Six years after committing to remake the Royal Alberta Museum, the Stelmach administration unveiled big plans: the premier announced a new $340 million state-of-the-art facility will be built in the city's core.

Construction, which will add double the gallery space compared to the existing Glenora museum, is slated to start this year, with the venue open to the public by 2015.

"Just as the great urban centres around the world are known for their great museums, known for their cultural facilities, so too will this great city," said Ed Stelmach.

The premier says his team decided that renovating the existing museum, which is situated beside the Government house, wouldn't work because of space and accessibility restraints. He argued upgrades would have meant closing up the building for as many as four years, and would have required building a second, stand-alone museum that could house the human history collection – an undertaking he argues isn't cost-effective.

"This announcement puts to rest the challenges the museum has faced at the existing site. It will now be free to develop into a cultural institution well-equipped for the future - a museum with the room, accessibility, and connections it needs to become an iconic institution respected around the world," Stelmach said.

Provincial officials say the new site – located on the northeast corner of 103A Avenue and 99th Street - will allow space for international exhibits, and will be accessible by LRT and bus routes.

The facility will be built on land currently occupied by the post office, and will be within view of the Art Gallery and City Hall.

The Mayor suggests it's the latest gem in the effort to revitalize downtown Edmonton.

"This is about building a better city, a more creative city, a more dynamic city," said Stephen Mandel. ":I think this is a really important part of our future."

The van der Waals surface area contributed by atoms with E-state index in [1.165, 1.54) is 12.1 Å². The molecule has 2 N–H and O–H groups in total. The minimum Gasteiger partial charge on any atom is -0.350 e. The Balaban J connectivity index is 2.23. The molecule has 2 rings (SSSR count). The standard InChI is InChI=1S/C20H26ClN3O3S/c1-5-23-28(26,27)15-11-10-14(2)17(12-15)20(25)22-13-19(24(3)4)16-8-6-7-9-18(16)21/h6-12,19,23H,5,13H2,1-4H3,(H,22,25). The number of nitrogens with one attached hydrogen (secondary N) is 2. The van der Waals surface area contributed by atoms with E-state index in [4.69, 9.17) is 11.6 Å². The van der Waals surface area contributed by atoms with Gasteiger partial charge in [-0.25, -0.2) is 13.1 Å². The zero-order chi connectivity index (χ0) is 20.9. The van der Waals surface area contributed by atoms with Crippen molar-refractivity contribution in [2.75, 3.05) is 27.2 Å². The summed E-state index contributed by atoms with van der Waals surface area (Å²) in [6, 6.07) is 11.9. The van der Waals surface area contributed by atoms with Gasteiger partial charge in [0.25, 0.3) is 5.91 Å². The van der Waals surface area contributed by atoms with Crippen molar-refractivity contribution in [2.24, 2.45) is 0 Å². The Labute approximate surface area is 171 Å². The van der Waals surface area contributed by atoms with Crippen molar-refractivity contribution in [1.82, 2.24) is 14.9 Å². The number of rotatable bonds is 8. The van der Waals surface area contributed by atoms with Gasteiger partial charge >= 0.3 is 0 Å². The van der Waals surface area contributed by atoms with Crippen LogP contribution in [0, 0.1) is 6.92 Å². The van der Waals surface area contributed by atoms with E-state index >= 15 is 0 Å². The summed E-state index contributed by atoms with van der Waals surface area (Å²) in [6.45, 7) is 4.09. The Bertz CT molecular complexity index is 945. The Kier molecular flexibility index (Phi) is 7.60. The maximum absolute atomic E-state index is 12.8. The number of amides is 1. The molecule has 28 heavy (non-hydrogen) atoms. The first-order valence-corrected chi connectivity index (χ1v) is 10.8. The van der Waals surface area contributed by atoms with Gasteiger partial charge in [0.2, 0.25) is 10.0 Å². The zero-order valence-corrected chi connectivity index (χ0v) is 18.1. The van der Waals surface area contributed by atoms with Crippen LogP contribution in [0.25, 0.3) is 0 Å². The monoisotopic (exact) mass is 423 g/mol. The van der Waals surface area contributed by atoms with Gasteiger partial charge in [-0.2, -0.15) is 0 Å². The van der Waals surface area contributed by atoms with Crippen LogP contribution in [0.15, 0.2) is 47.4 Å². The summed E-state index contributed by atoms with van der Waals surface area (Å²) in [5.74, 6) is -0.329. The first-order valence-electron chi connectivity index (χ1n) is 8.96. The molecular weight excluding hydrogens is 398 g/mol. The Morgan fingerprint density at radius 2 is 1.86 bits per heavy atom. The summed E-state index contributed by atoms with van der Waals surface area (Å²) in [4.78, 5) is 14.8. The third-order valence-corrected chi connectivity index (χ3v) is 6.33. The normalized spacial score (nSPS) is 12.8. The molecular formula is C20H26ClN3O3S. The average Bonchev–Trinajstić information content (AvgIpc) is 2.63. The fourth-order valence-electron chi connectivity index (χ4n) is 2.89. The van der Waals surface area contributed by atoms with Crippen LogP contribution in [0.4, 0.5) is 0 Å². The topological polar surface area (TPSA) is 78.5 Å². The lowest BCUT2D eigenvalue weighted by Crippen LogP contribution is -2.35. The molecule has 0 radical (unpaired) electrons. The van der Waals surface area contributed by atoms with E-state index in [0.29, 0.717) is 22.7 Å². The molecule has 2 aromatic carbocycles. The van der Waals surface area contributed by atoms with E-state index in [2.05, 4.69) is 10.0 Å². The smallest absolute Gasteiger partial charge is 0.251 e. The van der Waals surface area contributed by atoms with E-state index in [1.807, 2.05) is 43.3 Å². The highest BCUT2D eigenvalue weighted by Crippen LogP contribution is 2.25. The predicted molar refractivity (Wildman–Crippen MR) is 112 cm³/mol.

This spring, a competitive bidding process will seek out a private sector consortium to design and build the new facility.

Officials say $180 million is earmarked for the project over the first three years, which includes $30 million previously committed by the Government of Canada.

Some people may be skeptical the project will get done, however. Back in 2005 the government made a nearly identical vow with a grand ceremony attended by the Queen. While $150 million was pledged to update the existing museum, no action was ever taken.

"I've been feeling the heat on this from several people since I took this job back in April of 2008," said Lindsay Blackett, the Minister of Culture and Community Spirit.

But the province assures this time, plans will move forward.

According to a release issued Thursday, the current museum, which was built 44 years ago, will continue to be used for public purposes. Government House will maintain its functions on the site and a new Lieutenant Governor's residence will be constructed on the grounds.

Officials say the new location would be a viable option for a high-speed train station if a line is every built between Calgary and Edmonton.

In 2007, the government purchased land near the downtown of Alberta's southern city, securing an area to build a future train station there.

With Files from Scott Roberts